My past and current areas of interest within this larger topic include:


There is a long-standing tension among library professionals between the reading and promotion of children's books designated as "formula fiction" and of books designated as "literature." This is particularly true in the evaluation of books portraying characters who are not white and middle class, as series books have traditionally reflected the mainstream culture and race/class/gender prejudices of their times, whereas children's literature might include realistically drawn characters who are members of non-mainstream or minority-status groups. The lines between these two genres, however, are not absolute, and some series books have included such characters; certainly there is a long tradition of assertive female characters in nontraditional roles (Nancy Drew, etc.) and, more recently, there have been several ongoing series book characters from racial/cultural/religious minorities. Despite the fact that children actively choose to purchase and read series fiction, few critics or scholars examine children's popular print culture, and these books (and readers' interaction with them) remain largely unexplored territory. This work is relevant to researchers in literature, popular culture, and ethnic studies.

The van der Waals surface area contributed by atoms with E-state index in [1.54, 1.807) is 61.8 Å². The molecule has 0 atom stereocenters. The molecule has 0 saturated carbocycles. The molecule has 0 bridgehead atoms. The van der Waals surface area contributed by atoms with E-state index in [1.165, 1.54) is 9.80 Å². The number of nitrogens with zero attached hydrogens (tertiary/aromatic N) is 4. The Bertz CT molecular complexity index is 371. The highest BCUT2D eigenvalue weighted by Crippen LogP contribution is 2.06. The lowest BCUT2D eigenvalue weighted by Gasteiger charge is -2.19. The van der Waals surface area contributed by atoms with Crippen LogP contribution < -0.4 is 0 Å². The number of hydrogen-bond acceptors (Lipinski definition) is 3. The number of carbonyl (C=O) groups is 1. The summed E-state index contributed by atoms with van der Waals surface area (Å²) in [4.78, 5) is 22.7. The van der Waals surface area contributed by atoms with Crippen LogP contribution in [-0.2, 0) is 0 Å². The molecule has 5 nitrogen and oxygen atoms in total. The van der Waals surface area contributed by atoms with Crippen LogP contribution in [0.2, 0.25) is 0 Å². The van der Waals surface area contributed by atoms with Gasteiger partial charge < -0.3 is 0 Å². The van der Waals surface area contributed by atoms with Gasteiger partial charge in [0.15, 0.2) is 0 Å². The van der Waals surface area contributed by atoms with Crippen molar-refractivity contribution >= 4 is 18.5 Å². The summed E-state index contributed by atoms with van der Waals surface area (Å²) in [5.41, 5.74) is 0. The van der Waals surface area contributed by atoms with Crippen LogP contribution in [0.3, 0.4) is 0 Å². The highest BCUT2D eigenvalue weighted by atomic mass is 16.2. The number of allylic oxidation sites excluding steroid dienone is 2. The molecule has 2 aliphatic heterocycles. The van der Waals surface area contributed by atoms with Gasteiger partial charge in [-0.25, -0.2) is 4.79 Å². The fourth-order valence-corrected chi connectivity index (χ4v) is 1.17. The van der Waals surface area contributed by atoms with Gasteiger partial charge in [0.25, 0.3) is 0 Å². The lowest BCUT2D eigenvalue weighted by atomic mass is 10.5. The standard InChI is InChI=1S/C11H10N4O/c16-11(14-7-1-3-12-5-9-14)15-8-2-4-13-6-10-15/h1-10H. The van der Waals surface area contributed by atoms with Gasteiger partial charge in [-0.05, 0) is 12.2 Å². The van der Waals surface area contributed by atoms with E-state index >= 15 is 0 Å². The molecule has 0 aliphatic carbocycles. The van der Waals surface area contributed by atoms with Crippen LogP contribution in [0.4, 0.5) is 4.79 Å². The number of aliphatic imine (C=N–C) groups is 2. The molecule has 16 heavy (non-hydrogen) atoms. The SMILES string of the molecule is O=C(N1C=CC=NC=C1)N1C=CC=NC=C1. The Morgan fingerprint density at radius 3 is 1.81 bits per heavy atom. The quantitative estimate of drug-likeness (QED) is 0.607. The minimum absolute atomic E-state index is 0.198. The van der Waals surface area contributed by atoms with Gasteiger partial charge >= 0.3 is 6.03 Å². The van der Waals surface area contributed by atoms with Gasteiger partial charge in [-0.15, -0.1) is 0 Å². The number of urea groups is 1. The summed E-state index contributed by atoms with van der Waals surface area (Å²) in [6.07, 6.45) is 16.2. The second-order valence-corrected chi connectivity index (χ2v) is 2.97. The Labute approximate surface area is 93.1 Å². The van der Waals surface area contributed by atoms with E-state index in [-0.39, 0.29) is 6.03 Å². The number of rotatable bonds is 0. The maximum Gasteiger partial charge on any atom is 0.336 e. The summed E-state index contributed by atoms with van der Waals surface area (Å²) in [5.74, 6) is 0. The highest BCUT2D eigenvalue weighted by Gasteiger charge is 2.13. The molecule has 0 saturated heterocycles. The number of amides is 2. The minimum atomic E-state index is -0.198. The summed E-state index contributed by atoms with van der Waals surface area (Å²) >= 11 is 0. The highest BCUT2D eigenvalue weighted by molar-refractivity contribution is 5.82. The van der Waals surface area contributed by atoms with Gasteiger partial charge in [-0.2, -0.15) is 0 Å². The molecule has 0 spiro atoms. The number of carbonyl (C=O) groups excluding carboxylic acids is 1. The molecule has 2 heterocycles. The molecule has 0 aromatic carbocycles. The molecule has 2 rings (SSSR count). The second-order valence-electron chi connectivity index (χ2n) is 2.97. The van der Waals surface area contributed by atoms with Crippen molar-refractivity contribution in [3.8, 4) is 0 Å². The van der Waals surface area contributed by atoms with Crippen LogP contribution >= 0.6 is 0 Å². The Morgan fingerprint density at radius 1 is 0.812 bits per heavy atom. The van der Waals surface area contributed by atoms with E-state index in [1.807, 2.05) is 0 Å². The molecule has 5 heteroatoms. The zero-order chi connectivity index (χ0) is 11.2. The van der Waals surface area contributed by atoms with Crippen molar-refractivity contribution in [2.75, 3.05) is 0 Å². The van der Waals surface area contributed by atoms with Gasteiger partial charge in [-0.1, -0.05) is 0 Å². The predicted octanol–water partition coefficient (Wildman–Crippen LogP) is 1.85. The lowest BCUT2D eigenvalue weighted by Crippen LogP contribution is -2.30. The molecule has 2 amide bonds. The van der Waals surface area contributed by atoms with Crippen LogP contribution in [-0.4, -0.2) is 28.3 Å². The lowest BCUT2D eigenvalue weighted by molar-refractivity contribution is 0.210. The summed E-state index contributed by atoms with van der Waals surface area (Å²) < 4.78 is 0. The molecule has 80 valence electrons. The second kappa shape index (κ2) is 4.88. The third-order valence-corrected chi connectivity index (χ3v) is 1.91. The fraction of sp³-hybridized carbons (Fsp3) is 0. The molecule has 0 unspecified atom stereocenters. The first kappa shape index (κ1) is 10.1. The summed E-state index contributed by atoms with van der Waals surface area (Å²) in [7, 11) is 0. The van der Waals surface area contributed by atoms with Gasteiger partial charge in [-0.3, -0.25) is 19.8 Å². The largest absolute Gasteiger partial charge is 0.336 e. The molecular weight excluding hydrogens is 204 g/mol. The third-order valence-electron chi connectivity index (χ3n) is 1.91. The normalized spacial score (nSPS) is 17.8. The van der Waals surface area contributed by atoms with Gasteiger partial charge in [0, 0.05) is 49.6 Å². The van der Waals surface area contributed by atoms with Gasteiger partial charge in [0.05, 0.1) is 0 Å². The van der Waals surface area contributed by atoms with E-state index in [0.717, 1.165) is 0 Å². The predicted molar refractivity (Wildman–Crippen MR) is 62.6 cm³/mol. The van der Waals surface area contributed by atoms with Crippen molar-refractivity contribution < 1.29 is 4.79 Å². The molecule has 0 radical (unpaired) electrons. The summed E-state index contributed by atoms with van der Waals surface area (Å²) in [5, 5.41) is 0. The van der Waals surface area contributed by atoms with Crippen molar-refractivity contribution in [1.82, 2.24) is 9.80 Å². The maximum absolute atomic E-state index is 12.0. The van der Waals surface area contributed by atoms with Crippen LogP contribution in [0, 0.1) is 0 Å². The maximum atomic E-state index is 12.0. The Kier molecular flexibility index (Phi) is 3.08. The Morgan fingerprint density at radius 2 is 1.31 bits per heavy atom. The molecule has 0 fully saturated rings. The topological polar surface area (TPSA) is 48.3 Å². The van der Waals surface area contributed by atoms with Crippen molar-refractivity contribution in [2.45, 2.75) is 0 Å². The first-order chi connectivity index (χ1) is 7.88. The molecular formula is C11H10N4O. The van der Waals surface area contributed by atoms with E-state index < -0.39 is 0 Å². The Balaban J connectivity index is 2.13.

My past and current areas of interest within this larger topic include:


Over the past year, my research focus has expanded to include not only the books whose presence in children's library collections has been challenged, but also the books that have been considered part of the canon of children's literature. Since 1909, the Children's Catalog (published by the H.W. Wilson Co., now in its 19th [2006] edition) has been one of the primary collection development tools of school and public youth services librarians. The Catalog itself is an annotated listing of the 4000-5000 books recommended by librarians for inclusion in libraries serving young people. The six editions published from 1941 to 1966 contained the additional feature of placing two stars (**) before the 200-300 most highly recommended books, thus creating an identifiable and potentially quantifiable canon of children's books. In 1999 I began work on a searchable database that would enable me to track these 2-star titles through successive editions, with the goal of identifying patterns of inclusion over time.

My past and current areas of interest within this larger topic include:


I believe that research in literacy, particularly in the areas of aesthetic reading and reading engagement, can inform and give nuances to LIS theories of information-gathering strategies. Literacy workers know that pleasure is an essential element in the development of people who consider themselves readers as adults. Consideration of this aspect of reading, however, is simply dropped once the person leaves adolescence and/or is judged to be an able reader. This is unfortunate, as the focus on one end of the reading continuum unnecessarily limits the work being done by LIS researchers in terms of the range and depth of the scholarship that could inform their theories. Indeed, why must aesthetic and efferent reading be studied separately when the readers themselves rarely make this distinction? This research is relevant to researchers in LIS, education, psychology, and communication, as well as the teachers, librarians, and other practitioners involved in literacy work.

1. Anne Pellowski, The World of Children’s Literature (NY: R.R.Bowker Co., 1968), 391.